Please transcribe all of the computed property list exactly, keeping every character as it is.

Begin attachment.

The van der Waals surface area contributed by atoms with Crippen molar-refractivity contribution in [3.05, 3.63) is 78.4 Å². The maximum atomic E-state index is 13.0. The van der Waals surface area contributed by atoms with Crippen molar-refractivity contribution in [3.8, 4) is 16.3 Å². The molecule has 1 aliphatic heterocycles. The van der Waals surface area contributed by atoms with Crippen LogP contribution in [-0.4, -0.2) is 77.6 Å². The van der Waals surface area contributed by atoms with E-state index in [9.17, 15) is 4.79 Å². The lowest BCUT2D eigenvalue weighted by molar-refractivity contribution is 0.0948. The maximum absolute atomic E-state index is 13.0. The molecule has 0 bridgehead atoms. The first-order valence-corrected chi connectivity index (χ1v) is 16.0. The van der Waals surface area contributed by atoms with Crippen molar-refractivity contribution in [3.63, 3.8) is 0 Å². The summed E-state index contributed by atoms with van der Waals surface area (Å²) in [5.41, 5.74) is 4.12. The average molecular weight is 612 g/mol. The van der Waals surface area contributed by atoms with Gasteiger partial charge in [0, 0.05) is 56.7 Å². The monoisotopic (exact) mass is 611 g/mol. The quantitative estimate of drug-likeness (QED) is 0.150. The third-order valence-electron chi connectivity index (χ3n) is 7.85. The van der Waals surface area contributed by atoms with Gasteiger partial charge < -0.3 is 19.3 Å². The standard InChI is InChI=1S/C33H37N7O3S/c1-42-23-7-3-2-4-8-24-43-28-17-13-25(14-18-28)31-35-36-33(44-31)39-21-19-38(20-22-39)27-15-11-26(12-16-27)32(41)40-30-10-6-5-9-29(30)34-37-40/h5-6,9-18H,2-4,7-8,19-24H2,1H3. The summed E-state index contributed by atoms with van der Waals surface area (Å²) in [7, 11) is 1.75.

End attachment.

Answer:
The van der Waals surface area contributed by atoms with Crippen molar-refractivity contribution in [3.05, 3.63) is 78.4 Å². The maximum atomic E-state index is 13.0. The van der Waals surface area contributed by atoms with Crippen molar-refractivity contribution in [3.8, 4) is 16.3 Å². The molecule has 1 aliphatic heterocycles. The van der Waals surface area contributed by atoms with Crippen LogP contribution in [-0.4, -0.2) is 77.6 Å². The van der Waals surface area contributed by atoms with E-state index in [9.17, 15) is 4.79 Å². The lowest BCUT2D eigenvalue weighted by molar-refractivity contribution is 0.0948. The maximum absolute atomic E-state index is 13.0. The molecule has 0 bridgehead atoms. The first-order valence-corrected chi connectivity index (χ1v) is 16.0. The van der Waals surface area contributed by atoms with Crippen molar-refractivity contribution in [3.63, 3.8) is 0 Å². The summed E-state index contributed by atoms with van der Waals surface area (Å²) in [5.41, 5.74) is 4.12. The average molecular weight is 612 g/mol. The van der Waals surface area contributed by atoms with Gasteiger partial charge in [0, 0.05) is 56.7 Å². The monoisotopic (exact) mass is 611 g/mol. The quantitative estimate of drug-likeness (QED) is 0.150. The third-order valence-electron chi connectivity index (χ3n) is 7.85. The van der Waals surface area contributed by atoms with Gasteiger partial charge < -0.3 is 19.3 Å². The standard InChI is InChI=1S/C33H37N7O3S/c1-42-23-7-3-2-4-8-24-43-28-17-13-25(14-18-28)31-35-36-33(44-31)39-21-19-38(20-22-39)27-15-11-26(12-16-27)32(41)40-30-10-6-5-9-29(30)34-37-40/h5-6,9-18H,2-4,7-8,19-24H2,1H3. The summed E-state index contributed by atoms with van der Waals surface area (Å²) in [7, 11) is 1.75.